Apple has had an evolutionary year. A year where they have realigned all of their technologies and marketing and are preparing for the competitive landscape ahead.
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Apple’s seemingly awkward but actually stellar year


Much of what has been announced this year from Apple has been expected. We got our colored iPhones, fingerprint sensors, and today, Mac Pros and thinner iPads. But what I think is being missed in all of the hubbub and subsequent analyst panic that will likely follow, is the fact that this is a transitional year for Apple. The evidence is in front of us.


Let’s start with today’s software announcements. Apple updated many of their own apps, including both the iWork and iLife suites, while making them free with the purchase of new hardware. In one announcement this tells us that they are as serious now about software as they have ever been, while also ready to gut the competition with free updates. Apple is looking to the future and realizes now more than ever that software is a large part of their user-experience, and one that can give them an exceptional competitive edge if it were to be given away for free. It’s hard to compete with free, and it makes sure that customer base is up-to-date.

This year we saw an evolution of Apple’s current hardware offerings. They are laying groundwork for a shift to come. The marketing of the iPhone was split. We now have two models, instead of merely moving last year’s model down the line as they have in years past, we now have two independent designs. This is very similar to the MacBook Air and MacBook Pro lines and they way Apple markets them.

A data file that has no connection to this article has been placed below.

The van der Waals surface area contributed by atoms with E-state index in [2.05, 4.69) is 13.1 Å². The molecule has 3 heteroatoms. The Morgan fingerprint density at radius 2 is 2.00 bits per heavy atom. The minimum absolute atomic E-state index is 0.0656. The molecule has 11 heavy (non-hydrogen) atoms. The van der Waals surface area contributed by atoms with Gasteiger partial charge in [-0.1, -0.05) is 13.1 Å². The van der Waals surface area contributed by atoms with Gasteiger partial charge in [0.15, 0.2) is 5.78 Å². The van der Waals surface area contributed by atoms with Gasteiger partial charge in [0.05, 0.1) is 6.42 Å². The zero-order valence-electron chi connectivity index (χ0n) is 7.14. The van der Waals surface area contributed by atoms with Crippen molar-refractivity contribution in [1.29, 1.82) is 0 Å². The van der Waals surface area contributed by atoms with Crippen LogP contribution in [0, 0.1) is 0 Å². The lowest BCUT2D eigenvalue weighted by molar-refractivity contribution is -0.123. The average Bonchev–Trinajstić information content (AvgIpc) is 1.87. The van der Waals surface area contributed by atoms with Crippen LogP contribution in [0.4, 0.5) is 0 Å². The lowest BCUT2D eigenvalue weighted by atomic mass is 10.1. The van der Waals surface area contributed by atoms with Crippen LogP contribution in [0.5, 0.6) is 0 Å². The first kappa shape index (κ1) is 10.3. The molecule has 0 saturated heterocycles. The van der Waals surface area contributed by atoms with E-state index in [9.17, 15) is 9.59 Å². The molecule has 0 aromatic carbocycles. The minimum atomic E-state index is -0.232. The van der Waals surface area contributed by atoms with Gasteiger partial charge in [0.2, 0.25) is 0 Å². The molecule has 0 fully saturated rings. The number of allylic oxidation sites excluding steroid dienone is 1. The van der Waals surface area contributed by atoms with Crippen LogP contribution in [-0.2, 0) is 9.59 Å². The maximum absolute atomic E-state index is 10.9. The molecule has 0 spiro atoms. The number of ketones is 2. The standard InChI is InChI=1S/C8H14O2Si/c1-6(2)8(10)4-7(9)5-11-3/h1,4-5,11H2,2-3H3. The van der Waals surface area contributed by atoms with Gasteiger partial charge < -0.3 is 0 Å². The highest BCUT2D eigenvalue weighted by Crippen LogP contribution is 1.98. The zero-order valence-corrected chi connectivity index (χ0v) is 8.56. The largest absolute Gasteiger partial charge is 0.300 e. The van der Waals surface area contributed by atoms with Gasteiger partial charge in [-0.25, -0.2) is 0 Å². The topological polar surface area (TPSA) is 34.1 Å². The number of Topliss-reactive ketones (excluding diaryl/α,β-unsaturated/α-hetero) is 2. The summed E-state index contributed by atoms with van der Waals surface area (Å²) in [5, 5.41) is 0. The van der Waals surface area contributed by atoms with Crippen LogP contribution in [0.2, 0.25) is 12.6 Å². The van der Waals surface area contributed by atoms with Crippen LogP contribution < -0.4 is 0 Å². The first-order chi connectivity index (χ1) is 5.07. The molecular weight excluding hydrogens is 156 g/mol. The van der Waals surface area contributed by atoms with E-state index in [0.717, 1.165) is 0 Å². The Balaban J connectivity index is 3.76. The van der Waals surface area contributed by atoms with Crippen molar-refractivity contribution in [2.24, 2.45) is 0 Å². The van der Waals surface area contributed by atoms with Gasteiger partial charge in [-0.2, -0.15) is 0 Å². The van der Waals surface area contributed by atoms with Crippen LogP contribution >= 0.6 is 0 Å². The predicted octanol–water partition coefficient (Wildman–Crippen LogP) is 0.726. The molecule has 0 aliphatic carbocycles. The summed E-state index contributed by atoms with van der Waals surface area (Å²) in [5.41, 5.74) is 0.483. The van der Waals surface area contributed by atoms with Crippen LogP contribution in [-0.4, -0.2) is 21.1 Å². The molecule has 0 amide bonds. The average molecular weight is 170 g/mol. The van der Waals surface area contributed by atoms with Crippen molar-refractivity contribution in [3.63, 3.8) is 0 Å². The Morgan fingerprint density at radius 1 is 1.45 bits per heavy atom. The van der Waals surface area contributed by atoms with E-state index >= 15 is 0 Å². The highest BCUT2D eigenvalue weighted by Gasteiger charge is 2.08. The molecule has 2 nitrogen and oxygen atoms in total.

That of course, leads to today’s big announcements—the new iPads. Much in the same way that Apple divided the iPhone into two new lines, they have done the same with iPad. Now we have the large, but considerably lighter, iPad Air, and a new, revamped iPad mini. The thing to consider most though, is that along with the iPhone 5S, both iPads now also sport a 64-bit processor. Sure, improvements are seen now, but this suggests that Apple is positioning their iOS devices as serious workstation replacements within the next few years.


In short, it would seem that Apple is using the entirety of 2013 to tidy up, and reposition all of their main products and product lines for the fight ahead. With new software, much of which is free (to ensure that it makes its way into hands as possible), and new architectures to back it up (both on the Mac, but more significantly on iOS devices) we can clearly see that Apple is looking ahead at 2014 and beyond, and has the competition in their sights.


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